NEW YORK ( TheStreet) -- "The people who say this economy can't turn around aren't listening to the conference calls," an excited Jim Cramer told the viewers of his "Mad Money" TV show Tuesday, as he accused the "eggheads" or academic bears, of being profusely short-sighted. "How can we have a rally like today if we're on the eve of destruction," Cramer asked. He said that most academics sit in their ivory towers and only view the world through a top down approach, meaning they miss out on all of the good news happening at the individual company level. Cramer said while the academics are still blaming Washington, or the banks, or Europe for all that ails our economy, quietly, the fundamentals of individual companies are finally starting to matter more than the endless barrage of pessimism. Case in point, CSX ( CSX), which today reported great numbers, with growth in all areas except coal. Cramer said CSX is a barometer for what's moving across our country, and the outlook is good. CSX is not only seeing strong growth, it's also beginning to hire more employees, he said. Then there's semiconductor equipment maker Novellus ( NVLS), which said on its conference call that demand for DRAM is no longer in decline as consumers snap up more and more electronic gadgets. Finally, Cramer noted aluminum giant Alcoa ( AA), which noted on its call that airlines seem to be turning the corner, with demand finally starting to pick up. The company expects 12% to 17% growth this year. Cramer said the eggheads and perma-bears aren't listening to these upbeat conference calls, but individual investors need to pay attention.
Berkshire FaceoffIn the "Off The Charts" segment, Cramer went head to head with colleague Tim Collins over the chart of Berkshire Hathaway ( BRK.B), a company that can sometimes be difficult to value given its many diverse moving parts. According to Collins, any technical metric that relies on volume is now worthless when it comes to Berkshire, as the company was recently added to both the Russell 1000 and S&P500 indices. Instead, Collins said the stock had resisted its 13-day moving average until June when it broke out to the upside. Since then, Berkshire's stock has been displaying a bullish ascending trianlge pattern. Turning to the weekly chart, Collins noted a stair-step pattern where the stock trades sideways before breakout out to the upside. He said based on the technicals of this pattern, he'd wait for a pullback to $75 before pulling the trigger. But Cramer disagreed, saying he'd be a buyer, based on the fundamentals. Cramer said Berkshire is the cheapest it's ever been compared to the assets it holds. In addition, Cramer said Warren Buffet has a solid management team in place at all of his businesses. Finally, Cramer said he likes Berkshire because the company has the right portfolio of companies for a recovery, including exposure to railroads, housing, insurance and banking through its stake in Wells Fargo ( WFC).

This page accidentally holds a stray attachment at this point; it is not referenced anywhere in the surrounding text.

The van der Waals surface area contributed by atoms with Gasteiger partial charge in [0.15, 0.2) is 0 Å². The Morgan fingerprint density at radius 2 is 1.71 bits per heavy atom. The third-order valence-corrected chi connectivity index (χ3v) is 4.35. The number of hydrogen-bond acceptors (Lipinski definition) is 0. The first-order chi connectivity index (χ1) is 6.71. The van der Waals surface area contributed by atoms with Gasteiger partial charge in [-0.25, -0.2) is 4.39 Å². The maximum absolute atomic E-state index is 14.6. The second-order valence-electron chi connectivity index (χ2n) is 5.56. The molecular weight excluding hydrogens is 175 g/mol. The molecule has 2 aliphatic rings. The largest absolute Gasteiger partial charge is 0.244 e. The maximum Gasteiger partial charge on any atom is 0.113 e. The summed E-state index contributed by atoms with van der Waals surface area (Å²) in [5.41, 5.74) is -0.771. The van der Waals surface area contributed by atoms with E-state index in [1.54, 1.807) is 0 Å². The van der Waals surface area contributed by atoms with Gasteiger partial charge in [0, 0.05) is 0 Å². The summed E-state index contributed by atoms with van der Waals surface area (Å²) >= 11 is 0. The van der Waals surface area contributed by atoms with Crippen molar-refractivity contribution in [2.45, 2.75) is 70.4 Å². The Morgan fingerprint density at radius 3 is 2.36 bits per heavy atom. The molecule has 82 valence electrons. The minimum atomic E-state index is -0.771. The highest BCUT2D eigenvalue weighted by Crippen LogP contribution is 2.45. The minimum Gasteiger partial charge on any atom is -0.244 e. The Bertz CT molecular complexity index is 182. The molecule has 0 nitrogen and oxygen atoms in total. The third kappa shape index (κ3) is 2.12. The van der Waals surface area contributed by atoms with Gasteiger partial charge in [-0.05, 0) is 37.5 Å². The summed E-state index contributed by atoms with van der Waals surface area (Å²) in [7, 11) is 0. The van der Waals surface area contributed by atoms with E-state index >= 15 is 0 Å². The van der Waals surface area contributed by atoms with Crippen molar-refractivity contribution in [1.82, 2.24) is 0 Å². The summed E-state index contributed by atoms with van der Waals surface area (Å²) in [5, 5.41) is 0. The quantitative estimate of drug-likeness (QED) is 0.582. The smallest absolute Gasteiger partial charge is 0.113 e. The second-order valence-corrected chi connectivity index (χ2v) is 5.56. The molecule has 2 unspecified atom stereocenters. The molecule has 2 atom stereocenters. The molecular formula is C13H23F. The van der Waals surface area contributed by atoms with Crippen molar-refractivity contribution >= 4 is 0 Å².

Comeback TrailContinuing with his "Biggest Loser" series of broken stocks that represent great value, Cramer highlighted both Nvidia ( NVDA), down 40% on the year, and Jabil Circuit ( JBL), down 15% on the year. Cramer said both of these companies remind him of ADC Telecom ( ADCT), a company that was part of his mobile Internet tsunami index on Aug. 11, and is now up 81% after receiving a takeover bid. Cramer said things seemed very bullish on June 16 when he interviewed Nvidia's CEO. The company has $3 a share in cash and trades at a paltry eight times its 2011 earnings estimates. Nvidia has a host of new products on the market, and is getting more efficient at production, thereby increasing its margins. Cramer also gave the nod to Jabil Circuit, a company which delivered a 7-cent a share earnings beat when it last reported. "Jabil is a strong sales story," said Cramer, with the company expecting revenues from its consumer business to increase by 25% next quarter. Shares of Jabil have been trading lower on slowdown fears in Europe, said Cramer, but with management confirming that its seeing no ill effects from Europe, those fears are overblown, especially since the company now trades at just seven times earnings. In both cases, Cramer said these are broken stocks, not broken companies, and they should rebound in the second half of the year.